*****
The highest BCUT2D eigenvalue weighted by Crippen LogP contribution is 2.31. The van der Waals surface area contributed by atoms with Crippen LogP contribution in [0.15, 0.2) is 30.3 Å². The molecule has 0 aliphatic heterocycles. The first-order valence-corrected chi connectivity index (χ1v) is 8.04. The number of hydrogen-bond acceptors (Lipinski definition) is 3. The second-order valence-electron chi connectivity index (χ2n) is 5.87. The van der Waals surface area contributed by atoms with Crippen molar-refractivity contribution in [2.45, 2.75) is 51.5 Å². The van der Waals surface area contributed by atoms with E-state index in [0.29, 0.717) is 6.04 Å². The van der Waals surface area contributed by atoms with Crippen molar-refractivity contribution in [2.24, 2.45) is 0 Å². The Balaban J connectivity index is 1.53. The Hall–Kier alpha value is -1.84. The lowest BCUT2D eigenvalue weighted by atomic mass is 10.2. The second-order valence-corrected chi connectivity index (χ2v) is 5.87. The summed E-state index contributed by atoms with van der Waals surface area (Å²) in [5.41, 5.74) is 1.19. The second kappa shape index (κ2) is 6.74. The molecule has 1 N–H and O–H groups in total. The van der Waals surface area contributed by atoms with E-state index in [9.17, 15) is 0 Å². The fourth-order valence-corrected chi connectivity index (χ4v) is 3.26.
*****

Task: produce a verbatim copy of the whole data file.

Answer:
The highest BCUT2D eigenvalue weighted by Crippen LogP contribution is 2.31. The van der Waals surface area contributed by atoms with Crippen LogP contribution in [0.15, 0.2) is 30.3 Å². The molecule has 0 aliphatic heterocycles. The first-order valence-corrected chi connectivity index (χ1v) is 8.04. The number of hydrogen-bond acceptors (Lipinski definition) is 3. The second-order valence-electron chi connectivity index (χ2n) is 5.87. The van der Waals surface area contributed by atoms with Crippen molar-refractivity contribution in [2.45, 2.75) is 51.5 Å². The van der Waals surface area contributed by atoms with E-state index in [0.29, 0.717) is 6.04 Å². The van der Waals surface area contributed by atoms with Crippen molar-refractivity contribution in [2.24, 2.45) is 0 Å². The Balaban J connectivity index is 1.53. The Hall–Kier alpha value is -1.84. The lowest BCUT2D eigenvalue weighted by atomic mass is 10.2. The second-order valence-corrected chi connectivity index (χ2v) is 5.87. The summed E-state index contributed by atoms with van der Waals surface area (Å²) in [5.41, 5.74) is 1.19. The second kappa shape index (κ2) is 6.74. The molecule has 1 N–H and O–H groups in total. The van der Waals surface area contributed by atoms with E-state index in [9.17, 15) is 0 Å². The fourth-order valence-corrected chi connectivity index (χ4v) is 3.26.